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People v. Payne

Court of Appeals of Illinois, Second District

March 9, 2015

THE PEOPLE OF THE STATE OF ILLINOIS, Plaintiff-Appellee,
v.
KENNETH LEE PAYNE, JR., Defendant-Appellant

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[Copyrighted Material Omitted]

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Appeal from the Circuit Court of Winnebago County. No. 09-CF-3944. Honorable Gary V. Pumilia, Judge, Presiding.

Thomas A. Lilien and Josette Skelnik, both of State Appellate Defender's Office, of Elgin, for appellant.

Joseph P. Bruscato, State's Attorney, of Rockford (Lawrence M. Bauer and Sally A. Swiss, both of State's Attorneys Appellate Prosecutor's Office, of counsel), for the People.

JUSTICE HUDSON delivered the judgment of the court, with opinion. Presiding Justice Schostok and Justice Zenoff concurred in the judgment and opinion.

OPINION

HUDSON, JUSTICE

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[¶1] Following a jury trial in the circuit court of Winnebago County, defendant, Kenneth Lee Payne, Jr., was found guilty of aggravated vehicular hijacking (720 ILCS 5/18-4(a)(1) (West 2008)) and aggravated battery (720 ILCS 5/12-4(b)(10) (West 2008)). The trial court sentenced defendant to a term of 20 years' imprisonment for aggravated vehicular hijacking and a concurrent 5-year term of imprisonment for aggravated battery. On appeal, defendant raises two distinct issues. First, defendant argues that defense counsel was ineffective for failing to move for the charges against him to be dismissed under the speedy-trial provisions of the Interstate Agreement on Detainers (730 ILCS 5/3-8-9 (West 2008)). Second, defendant argues that he is entitled to a new trial because, in violation of Batson v. Kentucky, 476 U.S. 79, 106 S.Ct. 1712, 90 L.Ed.2d 69 (1986), the State used a peremptory challenge to strike a prospective juror on the basis of race. For the reasons that follow, we affirm.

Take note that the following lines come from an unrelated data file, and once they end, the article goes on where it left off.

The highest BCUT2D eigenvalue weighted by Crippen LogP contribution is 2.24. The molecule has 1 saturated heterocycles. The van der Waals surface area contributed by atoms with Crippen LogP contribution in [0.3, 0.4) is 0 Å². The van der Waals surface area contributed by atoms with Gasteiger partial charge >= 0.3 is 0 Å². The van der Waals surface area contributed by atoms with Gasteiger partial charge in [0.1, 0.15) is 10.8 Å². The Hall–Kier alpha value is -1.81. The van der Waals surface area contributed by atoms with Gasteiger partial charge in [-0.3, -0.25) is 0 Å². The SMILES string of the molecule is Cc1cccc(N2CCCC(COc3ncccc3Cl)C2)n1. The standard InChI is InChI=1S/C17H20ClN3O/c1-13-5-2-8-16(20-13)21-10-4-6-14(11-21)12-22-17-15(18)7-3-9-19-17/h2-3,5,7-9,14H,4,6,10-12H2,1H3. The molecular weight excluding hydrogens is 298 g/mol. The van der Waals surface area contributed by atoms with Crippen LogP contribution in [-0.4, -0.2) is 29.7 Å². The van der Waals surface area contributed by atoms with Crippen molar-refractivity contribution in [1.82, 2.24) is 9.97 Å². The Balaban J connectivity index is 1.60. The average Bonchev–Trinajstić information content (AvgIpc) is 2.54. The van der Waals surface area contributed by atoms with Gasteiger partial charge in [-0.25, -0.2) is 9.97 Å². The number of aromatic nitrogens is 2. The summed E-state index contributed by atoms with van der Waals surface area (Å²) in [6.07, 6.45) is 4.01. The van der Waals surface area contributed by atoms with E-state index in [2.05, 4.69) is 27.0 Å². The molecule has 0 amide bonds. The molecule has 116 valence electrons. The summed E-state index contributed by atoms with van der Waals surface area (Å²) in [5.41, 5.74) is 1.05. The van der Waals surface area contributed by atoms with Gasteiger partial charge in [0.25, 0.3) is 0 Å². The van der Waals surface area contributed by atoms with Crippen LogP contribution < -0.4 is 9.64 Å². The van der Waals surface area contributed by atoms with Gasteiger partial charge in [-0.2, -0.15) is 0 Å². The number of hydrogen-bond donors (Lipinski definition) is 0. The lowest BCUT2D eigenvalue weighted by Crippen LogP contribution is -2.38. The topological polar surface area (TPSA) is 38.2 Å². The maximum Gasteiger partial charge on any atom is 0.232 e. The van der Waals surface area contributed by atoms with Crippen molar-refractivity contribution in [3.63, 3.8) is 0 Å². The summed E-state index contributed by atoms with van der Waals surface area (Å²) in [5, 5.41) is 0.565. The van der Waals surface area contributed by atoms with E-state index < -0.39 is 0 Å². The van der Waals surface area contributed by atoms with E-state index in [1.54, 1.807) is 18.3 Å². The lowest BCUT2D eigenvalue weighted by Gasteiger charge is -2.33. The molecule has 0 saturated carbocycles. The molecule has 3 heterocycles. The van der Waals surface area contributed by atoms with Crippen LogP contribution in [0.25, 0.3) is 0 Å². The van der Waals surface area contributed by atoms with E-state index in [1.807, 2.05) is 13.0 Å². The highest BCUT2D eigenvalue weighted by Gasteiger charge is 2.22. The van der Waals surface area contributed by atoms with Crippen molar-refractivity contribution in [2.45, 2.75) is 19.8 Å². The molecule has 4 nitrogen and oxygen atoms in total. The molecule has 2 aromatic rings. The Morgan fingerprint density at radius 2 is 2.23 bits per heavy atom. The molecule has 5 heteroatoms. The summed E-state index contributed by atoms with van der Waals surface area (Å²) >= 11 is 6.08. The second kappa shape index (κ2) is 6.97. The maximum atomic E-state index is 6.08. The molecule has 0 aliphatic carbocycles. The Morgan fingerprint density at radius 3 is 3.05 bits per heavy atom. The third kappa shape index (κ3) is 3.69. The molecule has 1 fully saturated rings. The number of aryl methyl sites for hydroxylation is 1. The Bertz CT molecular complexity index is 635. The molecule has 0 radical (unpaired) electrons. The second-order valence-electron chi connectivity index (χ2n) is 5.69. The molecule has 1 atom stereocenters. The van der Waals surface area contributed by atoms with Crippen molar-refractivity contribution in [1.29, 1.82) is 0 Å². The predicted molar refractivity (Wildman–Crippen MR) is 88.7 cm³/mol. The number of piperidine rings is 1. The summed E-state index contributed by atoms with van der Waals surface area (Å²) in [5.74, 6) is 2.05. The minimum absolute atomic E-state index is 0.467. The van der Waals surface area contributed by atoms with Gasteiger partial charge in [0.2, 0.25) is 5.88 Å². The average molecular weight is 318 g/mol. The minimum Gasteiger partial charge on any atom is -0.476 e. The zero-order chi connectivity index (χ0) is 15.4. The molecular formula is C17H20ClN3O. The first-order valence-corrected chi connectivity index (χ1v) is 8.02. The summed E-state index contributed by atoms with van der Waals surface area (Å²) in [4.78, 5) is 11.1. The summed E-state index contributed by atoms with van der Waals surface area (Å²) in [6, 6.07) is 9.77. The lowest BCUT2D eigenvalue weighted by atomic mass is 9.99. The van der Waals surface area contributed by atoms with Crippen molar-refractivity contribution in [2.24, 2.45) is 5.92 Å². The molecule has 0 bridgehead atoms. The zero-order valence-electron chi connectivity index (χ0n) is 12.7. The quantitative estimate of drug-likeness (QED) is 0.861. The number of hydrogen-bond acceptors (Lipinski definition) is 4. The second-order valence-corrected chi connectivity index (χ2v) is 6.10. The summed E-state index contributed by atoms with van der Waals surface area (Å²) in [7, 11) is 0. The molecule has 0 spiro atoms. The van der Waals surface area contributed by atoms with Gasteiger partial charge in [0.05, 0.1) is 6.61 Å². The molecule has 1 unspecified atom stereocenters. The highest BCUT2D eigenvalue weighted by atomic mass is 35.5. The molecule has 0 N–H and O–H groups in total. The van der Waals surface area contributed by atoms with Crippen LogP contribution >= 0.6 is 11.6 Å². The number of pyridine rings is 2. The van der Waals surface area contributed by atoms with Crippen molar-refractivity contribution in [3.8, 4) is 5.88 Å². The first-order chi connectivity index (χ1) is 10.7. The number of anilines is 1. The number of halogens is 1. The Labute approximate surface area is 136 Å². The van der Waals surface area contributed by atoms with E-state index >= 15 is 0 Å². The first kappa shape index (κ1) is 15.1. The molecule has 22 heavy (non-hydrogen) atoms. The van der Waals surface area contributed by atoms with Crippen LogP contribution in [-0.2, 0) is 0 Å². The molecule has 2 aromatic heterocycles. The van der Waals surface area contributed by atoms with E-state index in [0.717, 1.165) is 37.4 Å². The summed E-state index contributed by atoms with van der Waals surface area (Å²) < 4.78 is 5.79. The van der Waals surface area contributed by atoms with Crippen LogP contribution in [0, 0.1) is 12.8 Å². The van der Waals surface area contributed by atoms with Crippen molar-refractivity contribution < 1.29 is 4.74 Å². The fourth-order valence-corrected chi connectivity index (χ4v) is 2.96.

[¶2] I. BACKGROUND

[¶3] On December 17, 2009, defendant was charged with one count of aggravated vehicular hijacking (720 ILCS 5/18-4(a)(1) (West 2008)), one count of aggravated battery of a senior citizen (720 ILCS 5/12-4.6(a) (West 2008)), and one count of aggravated battery (720 ILCS 5/12-4(b)(10) (West 2008)). The charges stemmed from an incident that occurred at a McDonald's restaurant in Rockford on the evening of October 19, 2009.

[¶4] When the indictment was filed, defendant was serving a sentence in the Wisconsin Department of Corrections, based on a parole violation and a charge of possession of a controlled substance in that state. On January 27, 2010, officials from the Wisconsin Department of Corrections authored a letter to the Winnebago County State's Attorney's office. The letter stated that the Wisconsin Department of Corrections had received a " Warrant" in defendant's case and was treating it as a detainer. Attached to the letter were: (1) a written request from defendant dated January 26, 2010, for a final disposition of the untried charges in Illinois; (2) a notice that defendant was imprisoned in the Dodge Correctional Institution in Waupun, Wisconsin; (3) a certificate of his offender status; and (4) an offer to deliver temporary custody of defendant. The letter was sent to the Winnebago County State's Attorney's office by certified mail and received by that office on February 1.[1] The letter also indicated that it was " carbon copied" to the " Winnebago County Clerk of Circuit Court."